September 28, 2011
A lifelong dream for so many individuals around the world is the opportunity to become a lawful permanent resident of the United States. As a permanent resident, the scope of opportunities is expansive and the path to US citizenship is paved. Because permanent resident status is so incredibly important, it is extremely problematic when situations arise that may lead to the Department of Homeland Security (DHS) asserting that an individual has abandoned his/her permanent residency in the US.
Under the immigration laws, a permanent resident is generally not suppose to be outside of the US for more than one year. As well, even if a permanent resident returns to the US before one year, there is still a risk of being found to abandon permanent residency if the stays in the US are for very short periods of time.
In order for the DHS to terminate an individual?s green card, the DHS must take formal procedures to prove that an individual has in fact abandoned his permanent residency in the US. This remains true even for those who have been outside the US for many years. For permanent residents who have been outside the US for many years, the law requires that the DHS allow the individual to enter the US so that an immigration judge can make a determination as to whether the individual has in fact abandoned his permanent residency.
In determining whether an individual has abandoned his permanent residency, the immigration judge will consider any and all factors regarding whether the stay outside the US was for a temporary visit. If the length of the trip was not for a relatively short period of time, then the immigration judge will consider whether the individual maintained ?a continuous, uninterrupted intention to return to the United States during the entirety of his visit.? Singh v. Reno, 113 F.3d 1512 (9th Cir. 1997). When assessing a matter, so long as an individual has a colorable claim as a returning resident, the burden is on the US government to prove that an individual has abandoned his permanent residency with ?clear, unequivocal, and convincing evidence.? Id.
Given that the burden of proof is on the DHS, it is important that individuals burdened by the risk of losing permanent resident status based on abandonment be able to effectively communicate the reason(s) why the extended absence from the US is not reflective of his intention to abandon the US as their permanent residency. For example, if a permanent resident child remained in his foreign country for several years in order to complete his studies, this should be communicated to the DHS, as well as any other facts that show it was the intention of the student to return to the US upon completion of those studies, such as parent(s) who remained in the US, any re-entry permits obtained, etc. Another example is an individual who could not return to the US due to health-related issues that prevented travel and/or required medical treatment abroad.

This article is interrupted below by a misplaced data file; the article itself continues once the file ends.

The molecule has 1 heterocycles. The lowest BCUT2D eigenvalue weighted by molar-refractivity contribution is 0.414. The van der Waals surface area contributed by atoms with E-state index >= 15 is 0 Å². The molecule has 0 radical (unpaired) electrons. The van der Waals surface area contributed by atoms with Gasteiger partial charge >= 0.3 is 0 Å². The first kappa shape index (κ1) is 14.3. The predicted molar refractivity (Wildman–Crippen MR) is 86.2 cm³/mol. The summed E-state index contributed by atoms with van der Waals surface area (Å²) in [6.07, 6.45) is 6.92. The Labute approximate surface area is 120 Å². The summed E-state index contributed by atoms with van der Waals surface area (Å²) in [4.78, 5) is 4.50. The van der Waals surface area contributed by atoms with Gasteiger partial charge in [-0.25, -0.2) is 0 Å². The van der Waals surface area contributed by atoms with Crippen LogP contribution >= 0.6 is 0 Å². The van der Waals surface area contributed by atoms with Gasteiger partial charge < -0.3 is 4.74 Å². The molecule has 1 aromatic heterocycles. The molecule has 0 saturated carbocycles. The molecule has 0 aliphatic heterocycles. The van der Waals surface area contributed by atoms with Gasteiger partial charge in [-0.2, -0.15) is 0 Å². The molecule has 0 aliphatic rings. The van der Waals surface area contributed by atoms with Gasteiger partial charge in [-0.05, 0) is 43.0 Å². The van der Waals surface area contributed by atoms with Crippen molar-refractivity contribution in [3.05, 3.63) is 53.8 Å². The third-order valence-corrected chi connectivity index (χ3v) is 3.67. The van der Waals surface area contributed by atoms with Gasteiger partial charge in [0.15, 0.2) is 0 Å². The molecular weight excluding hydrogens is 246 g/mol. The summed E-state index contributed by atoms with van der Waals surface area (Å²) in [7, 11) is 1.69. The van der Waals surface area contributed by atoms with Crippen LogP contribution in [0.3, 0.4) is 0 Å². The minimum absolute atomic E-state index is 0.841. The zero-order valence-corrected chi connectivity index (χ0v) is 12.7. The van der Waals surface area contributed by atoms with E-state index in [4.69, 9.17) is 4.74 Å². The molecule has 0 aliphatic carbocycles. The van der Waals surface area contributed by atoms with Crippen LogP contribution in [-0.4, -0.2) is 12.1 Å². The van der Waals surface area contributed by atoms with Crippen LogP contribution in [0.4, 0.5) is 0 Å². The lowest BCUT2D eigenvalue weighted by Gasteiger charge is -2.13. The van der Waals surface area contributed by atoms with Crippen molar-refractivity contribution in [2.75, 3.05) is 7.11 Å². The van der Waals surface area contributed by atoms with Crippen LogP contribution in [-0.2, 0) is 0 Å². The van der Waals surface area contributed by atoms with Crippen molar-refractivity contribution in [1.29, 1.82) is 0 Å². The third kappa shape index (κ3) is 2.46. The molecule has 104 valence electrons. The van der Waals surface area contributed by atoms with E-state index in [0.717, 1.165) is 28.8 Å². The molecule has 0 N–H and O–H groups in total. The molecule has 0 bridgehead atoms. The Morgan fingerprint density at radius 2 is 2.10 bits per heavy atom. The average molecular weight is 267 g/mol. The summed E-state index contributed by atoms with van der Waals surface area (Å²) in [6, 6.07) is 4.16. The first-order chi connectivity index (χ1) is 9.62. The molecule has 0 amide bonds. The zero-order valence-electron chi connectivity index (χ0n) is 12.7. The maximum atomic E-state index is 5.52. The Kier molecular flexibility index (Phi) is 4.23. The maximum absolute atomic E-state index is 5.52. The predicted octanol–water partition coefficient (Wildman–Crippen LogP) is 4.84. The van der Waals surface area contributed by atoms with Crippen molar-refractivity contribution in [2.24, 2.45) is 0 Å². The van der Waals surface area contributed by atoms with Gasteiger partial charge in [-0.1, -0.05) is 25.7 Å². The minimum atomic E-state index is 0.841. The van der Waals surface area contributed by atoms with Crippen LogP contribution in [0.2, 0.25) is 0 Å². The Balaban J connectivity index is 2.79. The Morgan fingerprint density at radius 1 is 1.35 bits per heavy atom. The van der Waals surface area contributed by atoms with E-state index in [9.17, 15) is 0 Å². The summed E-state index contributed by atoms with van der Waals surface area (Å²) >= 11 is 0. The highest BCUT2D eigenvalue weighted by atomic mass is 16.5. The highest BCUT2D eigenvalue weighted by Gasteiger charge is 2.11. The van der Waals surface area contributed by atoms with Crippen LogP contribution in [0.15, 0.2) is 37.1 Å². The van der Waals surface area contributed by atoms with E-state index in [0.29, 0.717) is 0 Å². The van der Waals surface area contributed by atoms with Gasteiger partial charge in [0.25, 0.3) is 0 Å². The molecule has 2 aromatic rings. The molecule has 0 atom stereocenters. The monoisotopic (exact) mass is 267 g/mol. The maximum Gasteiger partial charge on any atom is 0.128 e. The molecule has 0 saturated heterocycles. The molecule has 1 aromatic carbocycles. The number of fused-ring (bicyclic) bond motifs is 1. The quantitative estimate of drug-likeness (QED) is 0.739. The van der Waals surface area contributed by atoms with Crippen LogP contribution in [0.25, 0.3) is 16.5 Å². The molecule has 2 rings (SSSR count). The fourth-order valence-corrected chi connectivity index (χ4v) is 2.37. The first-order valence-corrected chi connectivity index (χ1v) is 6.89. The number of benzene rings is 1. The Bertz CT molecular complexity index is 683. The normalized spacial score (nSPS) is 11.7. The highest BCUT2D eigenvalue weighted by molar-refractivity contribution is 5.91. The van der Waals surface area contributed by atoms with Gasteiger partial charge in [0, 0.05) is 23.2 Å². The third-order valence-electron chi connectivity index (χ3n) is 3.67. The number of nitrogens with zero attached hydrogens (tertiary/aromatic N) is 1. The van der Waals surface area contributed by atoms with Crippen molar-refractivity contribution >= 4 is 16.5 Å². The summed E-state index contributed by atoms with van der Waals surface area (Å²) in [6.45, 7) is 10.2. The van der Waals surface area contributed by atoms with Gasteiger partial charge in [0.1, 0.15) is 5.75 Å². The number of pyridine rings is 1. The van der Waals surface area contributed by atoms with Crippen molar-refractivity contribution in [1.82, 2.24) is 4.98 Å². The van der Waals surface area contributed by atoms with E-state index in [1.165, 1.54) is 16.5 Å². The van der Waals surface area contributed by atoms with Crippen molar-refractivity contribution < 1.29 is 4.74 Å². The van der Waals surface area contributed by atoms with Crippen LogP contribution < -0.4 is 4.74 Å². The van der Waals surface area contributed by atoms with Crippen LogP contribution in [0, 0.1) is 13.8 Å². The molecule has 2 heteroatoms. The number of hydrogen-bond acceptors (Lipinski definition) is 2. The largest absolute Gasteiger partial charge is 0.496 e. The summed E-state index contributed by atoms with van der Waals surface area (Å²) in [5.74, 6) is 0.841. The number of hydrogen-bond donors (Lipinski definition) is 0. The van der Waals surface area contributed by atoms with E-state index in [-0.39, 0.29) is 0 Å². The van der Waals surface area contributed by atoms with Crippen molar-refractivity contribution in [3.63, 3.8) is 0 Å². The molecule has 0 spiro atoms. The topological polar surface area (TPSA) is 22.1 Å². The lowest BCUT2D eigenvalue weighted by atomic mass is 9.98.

In a recent court case, an individual was found not to have abandoned permanent residency despite having been outside the US for about five years. Khoshfahm v. Holder, No. 10-71066 (9th Cir. 2011). The case involved an Iranian national who had entered the US in 2001 as a permanent resident with his parents. He was thirteen years old at the time. After only about seven months, Mr. Khoshfam and his parents returned to Iran in order to sell their property so that they would have money when they returned to the US. Soon after their arrival in Iran, however, the September 2001 terrorist attacks occurred, which prevented them from purchasing plane tickets. Then, in November 2001, Mr. Khoshfahm?s father had a heart attack that prevented him from traveling for several years. Mr. Khoshfahm and his mother therefore also remained in Iran.
When Mr. Khoshfahm eventually turned 18 and could travel by himself to the US, he sought to enter the US using his permanent resident card, asserting that it was always his intention to return to the US. Mr. Khoshfahm was allowed to enter the US and was ultimately successful in demonstrating that he ?always wanted? to return to the US. Accordingly, even though he had been in the US for only seven months and outside the US for about five years, Mr. Khoshfahm was able to keep his green card.
Acquiring lawful permanent resident status in the US is often a very difficult, lengthy and expensive process. As such, the threat of losing permanent resident status is a matter that must aggressively be guarded against. Situations arise that prevent an individual from returning to the US, despite having the intention and the desire to do so. It is therefore important that any individuals challenged with the allegation of abandoning permanent residency vigorously defend themselves in order to maintain their opportunities of achieving their dreams in the United States.